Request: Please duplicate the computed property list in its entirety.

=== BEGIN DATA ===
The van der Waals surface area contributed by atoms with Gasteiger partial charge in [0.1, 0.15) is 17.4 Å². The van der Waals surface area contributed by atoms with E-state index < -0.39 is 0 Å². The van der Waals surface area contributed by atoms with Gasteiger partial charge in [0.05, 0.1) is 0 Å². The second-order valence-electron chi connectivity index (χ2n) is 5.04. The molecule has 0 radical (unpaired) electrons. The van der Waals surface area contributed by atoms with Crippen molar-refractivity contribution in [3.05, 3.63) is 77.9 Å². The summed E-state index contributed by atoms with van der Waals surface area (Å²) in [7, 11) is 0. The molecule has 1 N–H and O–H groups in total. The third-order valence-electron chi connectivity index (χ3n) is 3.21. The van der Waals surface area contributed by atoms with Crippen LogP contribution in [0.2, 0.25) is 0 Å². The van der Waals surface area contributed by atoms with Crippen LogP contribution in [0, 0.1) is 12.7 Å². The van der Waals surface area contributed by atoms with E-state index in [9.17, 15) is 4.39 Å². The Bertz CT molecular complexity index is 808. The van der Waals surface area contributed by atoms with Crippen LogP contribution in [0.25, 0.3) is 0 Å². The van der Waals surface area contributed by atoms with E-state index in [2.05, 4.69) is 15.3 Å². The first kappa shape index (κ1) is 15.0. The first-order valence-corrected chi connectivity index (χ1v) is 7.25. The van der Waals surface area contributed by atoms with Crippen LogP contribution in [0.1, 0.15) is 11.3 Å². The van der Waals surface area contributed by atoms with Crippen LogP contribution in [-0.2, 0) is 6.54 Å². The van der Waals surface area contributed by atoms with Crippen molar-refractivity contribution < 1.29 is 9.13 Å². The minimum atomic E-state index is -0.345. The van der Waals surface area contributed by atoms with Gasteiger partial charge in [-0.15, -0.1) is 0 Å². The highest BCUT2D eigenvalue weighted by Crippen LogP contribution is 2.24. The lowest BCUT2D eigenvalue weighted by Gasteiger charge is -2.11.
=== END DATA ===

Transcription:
The van der Waals surface area contributed by atoms with Gasteiger partial charge in [0.1, 0.15) is 17.4 Å². The van der Waals surface area contributed by atoms with E-state index < -0.39 is 0 Å². The van der Waals surface area contributed by atoms with Gasteiger partial charge in [0.05, 0.1) is 0 Å². The second-order valence-electron chi connectivity index (χ2n) is 5.04. The molecule has 0 radical (unpaired) electrons. The van der Waals surface area contributed by atoms with Crippen molar-refractivity contribution in [3.05, 3.63) is 77.9 Å². The summed E-state index contributed by atoms with van der Waals surface area (Å²) in [7, 11) is 0. The molecule has 1 N–H and O–H groups in total. The third-order valence-electron chi connectivity index (χ3n) is 3.21. The van der Waals surface area contributed by atoms with Crippen LogP contribution in [0.2, 0.25) is 0 Å². The van der Waals surface area contributed by atoms with Crippen LogP contribution in [0, 0.1) is 12.7 Å². The van der Waals surface area contributed by atoms with E-state index in [9.17, 15) is 4.39 Å². The Bertz CT molecular complexity index is 808. The van der Waals surface area contributed by atoms with Crippen LogP contribution in [0.25, 0.3) is 0 Å². The van der Waals surface area contributed by atoms with E-state index in [2.05, 4.69) is 15.3 Å². The first kappa shape index (κ1) is 15.0. The first-order valence-corrected chi connectivity index (χ1v) is 7.25. The van der Waals surface area contributed by atoms with Crippen LogP contribution in [0.1, 0.15) is 11.3 Å². The van der Waals surface area contributed by atoms with Crippen LogP contribution in [-0.2, 0) is 6.54 Å². The van der Waals surface area contributed by atoms with Crippen molar-refractivity contribution < 1.29 is 9.13 Å². The minimum atomic E-state index is -0.345. The van der Waals surface area contributed by atoms with Gasteiger partial charge in [-0.15, -0.1) is 0 Å². The highest BCUT2D eigenvalue weighted by Crippen LogP contribution is 2.24. The lowest BCUT2D eigenvalue weighted by Gasteiger charge is -2.11.